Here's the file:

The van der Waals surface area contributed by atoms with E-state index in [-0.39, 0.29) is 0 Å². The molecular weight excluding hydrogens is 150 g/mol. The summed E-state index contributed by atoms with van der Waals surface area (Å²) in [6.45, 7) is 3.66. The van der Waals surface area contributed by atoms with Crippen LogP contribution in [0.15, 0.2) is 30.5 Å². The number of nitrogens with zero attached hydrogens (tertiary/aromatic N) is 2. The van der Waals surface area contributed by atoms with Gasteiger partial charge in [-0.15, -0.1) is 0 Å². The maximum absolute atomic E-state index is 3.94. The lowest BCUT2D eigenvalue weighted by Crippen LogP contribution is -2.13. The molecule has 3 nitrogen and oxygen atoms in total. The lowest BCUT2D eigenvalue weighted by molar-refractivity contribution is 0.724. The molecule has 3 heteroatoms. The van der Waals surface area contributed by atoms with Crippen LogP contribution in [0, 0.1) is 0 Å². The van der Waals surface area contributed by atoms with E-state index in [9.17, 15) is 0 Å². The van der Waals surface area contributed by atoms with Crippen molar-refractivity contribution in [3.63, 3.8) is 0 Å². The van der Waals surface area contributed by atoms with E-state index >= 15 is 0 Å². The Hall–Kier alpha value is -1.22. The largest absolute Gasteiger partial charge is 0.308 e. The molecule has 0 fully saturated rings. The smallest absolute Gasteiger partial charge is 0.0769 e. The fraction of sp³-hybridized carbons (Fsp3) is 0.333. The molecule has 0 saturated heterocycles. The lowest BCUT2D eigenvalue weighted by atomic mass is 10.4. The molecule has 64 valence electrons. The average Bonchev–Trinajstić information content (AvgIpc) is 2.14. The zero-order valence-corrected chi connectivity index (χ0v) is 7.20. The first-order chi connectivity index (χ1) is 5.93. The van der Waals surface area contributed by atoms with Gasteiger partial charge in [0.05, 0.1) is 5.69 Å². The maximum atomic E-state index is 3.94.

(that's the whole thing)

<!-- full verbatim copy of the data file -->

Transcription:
The van der Waals surface area contributed by atoms with E-state index in [-0.39, 0.29) is 0 Å². The molecular weight excluding hydrogens is 150 g/mol. The summed E-state index contributed by atoms with van der Waals surface area (Å²) in [6.45, 7) is 3.66. The van der Waals surface area contributed by atoms with Crippen LogP contribution in [0.15, 0.2) is 30.5 Å². The number of nitrogens with zero attached hydrogens (tertiary/aromatic N) is 2. The van der Waals surface area contributed by atoms with Gasteiger partial charge in [-0.15, -0.1) is 0 Å². The maximum absolute atomic E-state index is 3.94. The lowest BCUT2D eigenvalue weighted by Crippen LogP contribution is -2.13. The molecule has 3 nitrogen and oxygen atoms in total. The lowest BCUT2D eigenvalue weighted by molar-refractivity contribution is 0.724. The molecule has 3 heteroatoms. The van der Waals surface area contributed by atoms with Crippen LogP contribution in [0, 0.1) is 0 Å². The van der Waals surface area contributed by atoms with E-state index in [9.17, 15) is 0 Å². The van der Waals surface area contributed by atoms with Crippen molar-refractivity contribution in [3.63, 3.8) is 0 Å². The van der Waals surface area contributed by atoms with E-state index >= 15 is 0 Å². The Hall–Kier alpha value is -1.22. The largest absolute Gasteiger partial charge is 0.308 e. The molecule has 0 fully saturated rings. The smallest absolute Gasteiger partial charge is 0.0769 e. The fraction of sp³-hybridized carbons (Fsp3) is 0.333. The molecule has 0 saturated heterocycles. The lowest BCUT2D eigenvalue weighted by atomic mass is 10.4. The molecule has 64 valence electrons. The average Bonchev–Trinajstić information content (AvgIpc) is 2.14. The zero-order valence-corrected chi connectivity index (χ0v) is 7.20. The first-order chi connectivity index (χ1) is 5.93. The van der Waals surface area contributed by atoms with Gasteiger partial charge in [0.05, 0.1) is 5.69 Å². The maximum atomic E-state index is 3.94.